Thursday, June 21, 2007

Powe Saga Returns

Well I guess we should go ahead and return to the Powe debacle that we last visited in the fall. But as we approach two a days within the next couple of months, I assume it is time to bring up Jerrell Powe and his annual show to get into Ole Miss. This time it has hit ESPN early as Bruce Feldmen wrote about it today in his column. This time an ultimatum has been put on the Ole Miss administration. Accept Jerrell or else.

I have heard 100 different stories and tales about what is holding Powe back from being admitted to Ole Miss. This time though every story I hear points to the administration as to what is holding him back from being admitted by the university. While we have all heard stories about the administration telling Orgeron he can not recruit certain athletes due to their academic standards, Powe is the poster child for this group in the administration.

Here is my thought. If the kid has passed all the required courses, admit him to the University and let the NCAA decide his eligibility. What does it hurt to admit the kid and then have the NCAA tell him he can not play. All in all, I do not see this turning out to be good for Ole Miss. I have witnessed the administration drop the ball on numerous events and I see this being another example. This time around it does not appear to be those in the athletic building, it is those on the academic end that will drop the ball. For once I plea for the administration to prove me wrong, or there will be even more irate alumni.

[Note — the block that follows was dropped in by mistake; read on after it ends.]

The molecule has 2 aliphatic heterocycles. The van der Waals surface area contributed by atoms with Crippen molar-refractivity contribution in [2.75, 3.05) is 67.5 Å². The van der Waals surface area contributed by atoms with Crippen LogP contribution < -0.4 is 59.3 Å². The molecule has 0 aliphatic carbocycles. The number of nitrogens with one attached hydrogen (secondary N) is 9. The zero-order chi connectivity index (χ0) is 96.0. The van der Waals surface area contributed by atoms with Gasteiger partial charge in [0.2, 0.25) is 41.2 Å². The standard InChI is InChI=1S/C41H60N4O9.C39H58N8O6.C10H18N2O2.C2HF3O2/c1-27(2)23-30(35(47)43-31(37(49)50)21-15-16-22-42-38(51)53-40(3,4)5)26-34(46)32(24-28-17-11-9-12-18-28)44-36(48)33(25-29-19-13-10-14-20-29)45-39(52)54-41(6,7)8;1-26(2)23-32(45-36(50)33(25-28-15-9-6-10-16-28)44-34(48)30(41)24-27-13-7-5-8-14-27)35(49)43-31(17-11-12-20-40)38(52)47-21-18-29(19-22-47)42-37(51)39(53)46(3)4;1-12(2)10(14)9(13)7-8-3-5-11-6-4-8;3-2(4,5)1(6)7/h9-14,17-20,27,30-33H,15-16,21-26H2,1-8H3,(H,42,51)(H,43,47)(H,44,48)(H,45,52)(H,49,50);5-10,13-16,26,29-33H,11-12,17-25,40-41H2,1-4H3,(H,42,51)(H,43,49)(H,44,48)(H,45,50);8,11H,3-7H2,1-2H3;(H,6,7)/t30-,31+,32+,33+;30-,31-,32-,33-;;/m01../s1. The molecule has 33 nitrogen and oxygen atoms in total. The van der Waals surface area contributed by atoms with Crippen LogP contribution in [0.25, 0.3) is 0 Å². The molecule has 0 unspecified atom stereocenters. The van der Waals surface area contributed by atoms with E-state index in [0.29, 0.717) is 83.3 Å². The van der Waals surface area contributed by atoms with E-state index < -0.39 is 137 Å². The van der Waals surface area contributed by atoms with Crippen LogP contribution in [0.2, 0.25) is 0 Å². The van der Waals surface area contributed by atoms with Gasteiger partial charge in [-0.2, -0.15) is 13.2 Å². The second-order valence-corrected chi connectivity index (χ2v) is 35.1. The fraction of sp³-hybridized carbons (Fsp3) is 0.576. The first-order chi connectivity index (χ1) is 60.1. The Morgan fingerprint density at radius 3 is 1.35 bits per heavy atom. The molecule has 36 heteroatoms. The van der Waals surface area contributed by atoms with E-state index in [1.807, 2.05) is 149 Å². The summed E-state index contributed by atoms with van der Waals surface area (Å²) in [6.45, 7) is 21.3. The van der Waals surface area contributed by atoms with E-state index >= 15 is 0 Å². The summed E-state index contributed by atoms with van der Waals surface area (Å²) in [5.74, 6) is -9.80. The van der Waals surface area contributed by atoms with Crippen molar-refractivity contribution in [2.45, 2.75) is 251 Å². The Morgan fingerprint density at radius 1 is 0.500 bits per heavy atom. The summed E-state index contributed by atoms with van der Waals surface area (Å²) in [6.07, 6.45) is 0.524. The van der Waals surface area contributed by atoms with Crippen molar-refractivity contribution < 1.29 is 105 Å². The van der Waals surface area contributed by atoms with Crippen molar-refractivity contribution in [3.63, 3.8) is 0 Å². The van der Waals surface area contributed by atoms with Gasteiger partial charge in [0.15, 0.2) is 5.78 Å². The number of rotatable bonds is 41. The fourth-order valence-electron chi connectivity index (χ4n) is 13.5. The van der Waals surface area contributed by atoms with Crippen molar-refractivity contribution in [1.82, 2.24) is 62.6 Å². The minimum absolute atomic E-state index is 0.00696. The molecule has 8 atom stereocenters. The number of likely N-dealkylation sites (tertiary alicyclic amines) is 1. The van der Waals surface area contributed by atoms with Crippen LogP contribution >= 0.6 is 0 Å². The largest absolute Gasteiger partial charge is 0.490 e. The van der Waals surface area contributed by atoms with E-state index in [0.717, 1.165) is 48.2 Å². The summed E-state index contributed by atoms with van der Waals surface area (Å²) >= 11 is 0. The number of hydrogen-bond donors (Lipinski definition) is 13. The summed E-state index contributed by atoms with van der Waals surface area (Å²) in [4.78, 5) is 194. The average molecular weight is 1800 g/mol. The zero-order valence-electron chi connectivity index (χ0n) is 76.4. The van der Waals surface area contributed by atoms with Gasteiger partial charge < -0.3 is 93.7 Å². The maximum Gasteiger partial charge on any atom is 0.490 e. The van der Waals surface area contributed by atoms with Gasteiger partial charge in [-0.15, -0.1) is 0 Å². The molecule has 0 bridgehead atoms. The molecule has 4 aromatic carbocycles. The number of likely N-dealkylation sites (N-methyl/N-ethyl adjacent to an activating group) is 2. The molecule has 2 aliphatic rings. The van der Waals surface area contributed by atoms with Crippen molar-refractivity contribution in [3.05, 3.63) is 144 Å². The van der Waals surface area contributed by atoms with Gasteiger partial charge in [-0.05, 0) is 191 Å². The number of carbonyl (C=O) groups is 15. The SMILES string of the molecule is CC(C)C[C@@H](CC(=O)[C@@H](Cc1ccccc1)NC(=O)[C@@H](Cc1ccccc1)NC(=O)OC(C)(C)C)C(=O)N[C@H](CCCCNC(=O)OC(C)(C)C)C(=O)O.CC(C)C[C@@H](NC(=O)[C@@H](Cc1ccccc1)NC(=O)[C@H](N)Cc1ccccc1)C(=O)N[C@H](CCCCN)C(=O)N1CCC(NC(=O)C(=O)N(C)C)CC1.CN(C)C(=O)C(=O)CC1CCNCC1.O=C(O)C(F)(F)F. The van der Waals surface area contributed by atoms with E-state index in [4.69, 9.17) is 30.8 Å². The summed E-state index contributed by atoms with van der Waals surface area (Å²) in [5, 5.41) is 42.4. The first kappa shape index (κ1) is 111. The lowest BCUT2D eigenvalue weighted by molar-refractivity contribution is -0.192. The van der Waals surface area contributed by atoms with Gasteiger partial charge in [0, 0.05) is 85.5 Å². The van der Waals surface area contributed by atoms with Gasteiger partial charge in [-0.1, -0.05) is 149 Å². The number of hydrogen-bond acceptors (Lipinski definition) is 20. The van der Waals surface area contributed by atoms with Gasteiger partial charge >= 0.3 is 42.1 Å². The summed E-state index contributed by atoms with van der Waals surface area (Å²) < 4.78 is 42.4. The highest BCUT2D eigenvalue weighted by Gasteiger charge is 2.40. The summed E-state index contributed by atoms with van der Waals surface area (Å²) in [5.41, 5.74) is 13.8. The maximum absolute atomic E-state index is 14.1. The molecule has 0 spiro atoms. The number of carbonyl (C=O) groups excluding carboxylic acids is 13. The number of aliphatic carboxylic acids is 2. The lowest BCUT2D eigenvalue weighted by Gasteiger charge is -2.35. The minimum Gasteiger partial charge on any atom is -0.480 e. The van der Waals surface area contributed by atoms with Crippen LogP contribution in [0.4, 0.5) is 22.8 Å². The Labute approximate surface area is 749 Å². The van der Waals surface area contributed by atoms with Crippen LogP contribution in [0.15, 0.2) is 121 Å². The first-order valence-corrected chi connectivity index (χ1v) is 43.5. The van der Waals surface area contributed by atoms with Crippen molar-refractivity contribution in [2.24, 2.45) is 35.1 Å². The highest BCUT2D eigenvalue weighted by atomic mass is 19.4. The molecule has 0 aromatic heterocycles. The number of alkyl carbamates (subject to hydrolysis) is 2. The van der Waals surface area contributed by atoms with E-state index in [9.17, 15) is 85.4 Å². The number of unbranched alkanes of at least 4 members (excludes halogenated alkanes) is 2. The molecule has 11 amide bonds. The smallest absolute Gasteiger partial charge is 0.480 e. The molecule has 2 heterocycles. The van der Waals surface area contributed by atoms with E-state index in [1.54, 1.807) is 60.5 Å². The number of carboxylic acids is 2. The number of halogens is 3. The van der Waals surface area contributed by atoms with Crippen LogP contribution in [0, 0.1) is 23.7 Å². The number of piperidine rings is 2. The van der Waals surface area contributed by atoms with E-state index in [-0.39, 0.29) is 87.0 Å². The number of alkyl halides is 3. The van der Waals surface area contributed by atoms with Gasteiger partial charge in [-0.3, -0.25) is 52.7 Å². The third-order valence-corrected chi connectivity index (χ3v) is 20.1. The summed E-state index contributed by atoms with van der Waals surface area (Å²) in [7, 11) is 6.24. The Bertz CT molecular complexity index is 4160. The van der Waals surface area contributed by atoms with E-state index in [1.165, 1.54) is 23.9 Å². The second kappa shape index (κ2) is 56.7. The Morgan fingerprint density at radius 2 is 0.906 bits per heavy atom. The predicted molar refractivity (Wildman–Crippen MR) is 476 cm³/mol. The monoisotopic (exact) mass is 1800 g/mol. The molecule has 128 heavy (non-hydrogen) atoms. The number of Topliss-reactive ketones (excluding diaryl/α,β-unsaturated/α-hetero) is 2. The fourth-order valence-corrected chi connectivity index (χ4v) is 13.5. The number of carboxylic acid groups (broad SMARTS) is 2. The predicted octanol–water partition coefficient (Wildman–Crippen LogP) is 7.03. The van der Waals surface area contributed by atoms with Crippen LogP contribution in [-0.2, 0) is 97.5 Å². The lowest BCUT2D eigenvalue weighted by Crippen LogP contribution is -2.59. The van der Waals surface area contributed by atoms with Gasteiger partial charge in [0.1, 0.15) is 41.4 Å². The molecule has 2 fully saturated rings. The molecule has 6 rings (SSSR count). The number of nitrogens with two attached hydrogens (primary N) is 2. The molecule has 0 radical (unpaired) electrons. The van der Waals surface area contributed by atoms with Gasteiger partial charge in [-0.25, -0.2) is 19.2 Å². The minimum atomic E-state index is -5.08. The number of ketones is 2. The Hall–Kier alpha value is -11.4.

(ESPN) Get ready for the next wave of twists and turns in the Jerrell Powe saga.
Powe, the mammoth 6-foot-3, 345-pound blue-chip defensive tackle whose bid to become eligible last fall made headlines all across the nation after he was denied by the NCAA, might actually be playing football this season, but it could be against the Ole Miss Rebels, not for them.
Powe, through his advisor Joe Barnett, is now being represented by Don Jackson, an Alabama attorney who has taken the NCAA to court repeatedly over the last few years, including on the behalf of former Mississippi State hoops star Mario Austin and other high-profile basketball players. Jackson said Wednesday night he wants to work with Ole Miss to help get Powe certified, but cautioned that time is tight since two-a-days for football are only about six weeks away. Jackson wants to give Ole Miss seven to 10 more days to formally commit to supporting Powe.
"This can be a cooperative effort getting him cleared," Jackson said, adding that he's asking Ole Miss to "have faith" that Powe has taken all the proper steps to address the NCAA issues with his academic profile in the year since he was denied.
"The difficulty I have is that I'm trying to work around the fear of retaliation."